Altaire Pharmaceuticals in New York was cited five times by FDA inspectors for inadequate “procedures for sterile drug products.” In 2013, it recalled 363,746 bottles of generic eye drops sold at CVS, Target and Walmart over sterility concerns — namely mold — because the preservative in the product “may not be effective” through the expiration date. Overall, Altaire was told to correct 15 violations at least twice.

KHN attempted to contact Altaire Pharmaceuticals, but the company did not reply.

Kept In The Dark

About a year after the initial PharmaTech recall in 2016, the FDA announced another recall for the same drugs and the same bacterium: B. cepacia. When Erin Fox saw the second recall, she thought it was a mistake. The alert said to avoid drugs made by PharmaTech under several labels “and possibly [products from] other companies.” What other companies? Fox wondered. How could they not know which ones?

Doctors at the hospital asked Fox to remove all PharmaTech-made products from the shelves, but because of lax labeling laws, she said, she couldn’t be sure which those were. Drug labels need to include only the manufacturer, the packer or the distributor — not all three — so the doctors suggested she call PharmaTech and ask what else it manufactures and for whom.

“Of course,” Fox said, “they wouldn’t tell us.”

Methodology

To analyze the inspections and recalls of plants that manufacture drugs, KHN started with two Food and Drug Administration databases of drug recalls: one at OpenFDA, and one on the FDA’s recall data dashboard. The first provided details about drugs, dates and quantities recalled, and the second provided a recalling plant ID, called an FEI. We used them both to create a more complete recall database.

The FEIs served as a bridge between the recalls data and two inspection data tables. Both tables contained inspection dates and purposes, but one listed inspection grades and the other contained a list of citations. Combining inspection and recall databases allowed us to find the most recent inspection at each plant that preceded a recall, and to determine its grade. It also allowed us to count repeat citations and determine whether plants that received them ever initiated a recall.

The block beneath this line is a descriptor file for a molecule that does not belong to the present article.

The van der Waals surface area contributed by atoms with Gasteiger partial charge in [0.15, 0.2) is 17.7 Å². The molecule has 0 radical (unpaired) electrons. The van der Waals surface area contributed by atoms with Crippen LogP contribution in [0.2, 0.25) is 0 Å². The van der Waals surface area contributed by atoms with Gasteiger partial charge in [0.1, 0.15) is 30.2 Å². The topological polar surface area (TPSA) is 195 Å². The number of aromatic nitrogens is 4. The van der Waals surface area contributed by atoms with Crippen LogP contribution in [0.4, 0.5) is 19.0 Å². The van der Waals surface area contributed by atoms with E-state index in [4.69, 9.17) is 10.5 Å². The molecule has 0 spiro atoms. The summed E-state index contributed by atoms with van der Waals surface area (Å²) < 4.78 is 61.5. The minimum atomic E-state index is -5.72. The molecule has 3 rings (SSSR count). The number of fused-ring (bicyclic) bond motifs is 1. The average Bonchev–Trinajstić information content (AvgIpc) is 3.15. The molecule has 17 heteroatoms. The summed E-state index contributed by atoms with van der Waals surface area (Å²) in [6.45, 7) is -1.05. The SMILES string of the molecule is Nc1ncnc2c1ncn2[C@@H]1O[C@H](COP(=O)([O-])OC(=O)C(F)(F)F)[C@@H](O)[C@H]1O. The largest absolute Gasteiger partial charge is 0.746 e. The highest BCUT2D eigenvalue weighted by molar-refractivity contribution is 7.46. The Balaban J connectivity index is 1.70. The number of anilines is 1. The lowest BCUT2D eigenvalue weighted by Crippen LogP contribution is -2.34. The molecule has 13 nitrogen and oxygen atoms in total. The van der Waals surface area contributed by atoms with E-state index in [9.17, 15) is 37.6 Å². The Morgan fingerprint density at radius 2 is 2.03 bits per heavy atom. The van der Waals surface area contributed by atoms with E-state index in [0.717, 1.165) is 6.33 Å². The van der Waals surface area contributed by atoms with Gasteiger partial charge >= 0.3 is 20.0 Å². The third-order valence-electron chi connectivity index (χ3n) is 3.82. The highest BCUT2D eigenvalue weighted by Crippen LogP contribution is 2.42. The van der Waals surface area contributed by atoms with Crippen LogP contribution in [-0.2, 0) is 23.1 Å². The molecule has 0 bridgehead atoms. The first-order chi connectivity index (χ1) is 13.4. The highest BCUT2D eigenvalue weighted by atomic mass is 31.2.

To determine whether plants had not been inspected in the past decade, we compared our inspections data to the Drug Establishments Current Registration Site database, which contains all registered operating plants. We excluded plants that made products for animals and those that didn’t explicitly “manufacture” drugs, according to the database. The FDA has said there may be a delay in adding inspections to its database after they are completed.

Our data is current as of early October 2018. We included only inspections categorized as “drug quality assurance” inspections throughout the analysis.


KHN’s coverage of prescription drug development, costs and pricing is supported in part by the Laura and John Arnold Foundation.

As Hospitals Post Sticker Prices Online, Most Patients Will Remain Befuddled

As of Jan. 1, in the name of transparency, the Trump administration required that all hospitals post their list prices online. But what is popping up on medical center websites is a dog’s breakfast of medical codes, abbreviations and dollar signs — in little discernible order — that may initially serve to confuse more than illuminate.

Anyone who has ever tried to find out in advance how much a hospital test, procedure or stay will cost knows the frustration: “Nope, can’t tell you” or “It depends” are common replies from insurers and medical centers.

While more information is always welcome, the new data will fall short of providing most consumers with usable insight.